To visualize the N-glycan shield, we built a pseudomodel of EBOV GP with the core pentasaccharide of each site linked to the corresponding residue of GP1/GP2 (see Fig. 1b). Note that almost all differences in N-linked glycosylation sites between EBOV and BDBV GP occur within the unmodelled MLD, with the exception of N238, which is a sequon encoded in EBOV, but missing in BDBV. The pseudomodel of BDBV GP would otherwise be fully equivalent to the EBOV model presented here. The GP trimer forms a chalice-shaped structure with GP2 as the stem, and GP1 as the bowl on top. The conserved sites N40, N204, N257, N268, N563 and N618 are distributed evenly across the structure, whereas the remaining sites are situated primarily at the rim of the bowl extending outwards from the glycan cap. The glycans occupy much of the available surface of GP. Moreover, the disordered MLD connects the tip of the glycan cap with the lower base of the cup and can be expected to further shield the surface of GP. This pseudomodel includes only the common core pentasaccharide of the N-linked glycans and it is not known how the glycans are processed in the context of folded GP, as predicted sites are not always glycosylated and the processing from oligomannose precursors to hybrid and mature complex glycans may depend on many unpredictable factors, including local structural constraints.

We investigated the patterns of site-specific glycosylation of ebolavirus GP with LC-MS/MS based glycoproteomics experiments, using recombinant soluble ectodomains (GPΔTM) of EBOV and BDBV, as well as the corresponding full-length GP from virus-like particles produced by co-expression with VP40. We compared GPΔTM from human HEK293 and insect S2 cells, both commonly used for structural biology studies, experimental immunizations, antibody selection and serological tests. Our results cover 14/17 and 17/17 predicted sites in EBOV GP from HEK293 and S2 cells, respectively, as well as 12/14 predicted sites of BDBV GP from both expression platforms (see Fig. 2 and Supplementary Data S1). As expected, the N-linked glycosylation patterns of GP from HEK293 and S2 cells are dominated by complex and paucimannose/hybrid glycans, respectively. The glycosylation of GP from especially HEK293 cells is extremely heterogeneous, with some sites carrying over 40 unique glycan compositions. Predicted sites N278 and N391 in BDBV were only detected as unglycosylated asparagines (no unglycosylated asparagine is detected for any of the other sites in EBOV or BDBV, which are then presumably completely occupied). Most detected glycan compositions are compatible with di-, tri- and tetra-antennary, galactosylated complex glycans with or without a single (core) fucose residue and a variable number of terminal sialic acids, as previously described in glycomics analyses30,35.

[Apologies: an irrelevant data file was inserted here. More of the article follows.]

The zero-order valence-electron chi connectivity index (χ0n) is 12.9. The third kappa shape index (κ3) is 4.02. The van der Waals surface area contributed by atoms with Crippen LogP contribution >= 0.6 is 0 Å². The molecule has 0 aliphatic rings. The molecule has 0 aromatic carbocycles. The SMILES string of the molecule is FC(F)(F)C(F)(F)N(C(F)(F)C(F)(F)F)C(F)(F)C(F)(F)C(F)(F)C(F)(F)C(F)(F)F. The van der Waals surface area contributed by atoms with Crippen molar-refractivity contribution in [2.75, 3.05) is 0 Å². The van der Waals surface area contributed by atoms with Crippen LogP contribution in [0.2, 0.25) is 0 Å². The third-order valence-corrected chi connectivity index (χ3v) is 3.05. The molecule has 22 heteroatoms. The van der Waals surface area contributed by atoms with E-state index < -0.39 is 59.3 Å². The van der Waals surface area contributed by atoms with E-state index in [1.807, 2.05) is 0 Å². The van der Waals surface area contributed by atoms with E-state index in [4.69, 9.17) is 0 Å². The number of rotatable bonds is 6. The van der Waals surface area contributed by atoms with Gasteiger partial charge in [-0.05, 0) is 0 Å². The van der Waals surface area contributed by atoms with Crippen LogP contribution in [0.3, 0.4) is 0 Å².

Fig. 2: N-linked glycosylation profiling of ebolavirus GP.
figure 2

a Overview of site-specific N-linked glycan processing in ebolavirus GPΔTM from HEK293 and S2 cells as determined by LC-MS/MS. The glycans were classified by HexNAc content as truncated, paucimannose, oligomannose, hybrid or complex. Shown is the average of a duplicate experiment. b Pseudomodel of EBOV GP (as in Fig. 1), with glycans colored by main class (oligomannose, hybrid, complex) as observed in HEK293 cells.

While complex glycans dominate the overall picture, selected sites show clear and robust enrichment of unprocessed glycans, (i.e. oligomannose and hybrid structures in the HEK293-derived samples). These include particularly the conserved N257 and N563 sites, in both EBOV and BDBV GP. In good agreement with these observations in the HEK293-derived samples, N257 and N563 are also enriched in unprocessed oligomannose glycans in the S2-derived samples of both EBOV and BDBV GP, indicating that processing of these sites is somehow structurally restricted. Our pseudomodel of EBOV GP indicates that N257 may be partially buried between the head domain and glycan cap (i.e. its first asparagine-linked GlcNAc residue), and N563 similarly between the head domain and GP2. Whereas sites N40/N268/N454 in EBOV GP, and N400/N454 in BDBV GP also show elevated levels of unprocessed glycans in selected samples, we refrain from any conclusions on these sites due to a relatively shallow coverage in the underlying mass spec data and the lack of agreement between HEK293/S2 or EBOV/BDBV samples. Nevertheless, the data clearly indicate a lack of processing at the conserved N257 and N563 sites in both tested ebolavirus species and expression platforms. These findings are confirmed in LC-MS/MS experiments of EBOV and BDBV virus-like particles derived from HEK293 cells, where we also detected a large fraction of oligomannose and hybrid glycans at N257/N563 against a background of highly processed complex glycans at the remaining covered sites (see Supplementary Figs. S2 and S3). The abundance of unprocessed glycans is most prominent at site N563, where the vast majority of glycans consists of hybrid and oligomannose forms in both full-length GP and GPΔTM. At site N257, the abundance of unprocessed glycans is markedly lower in the full-length EBOV GP from VLPs.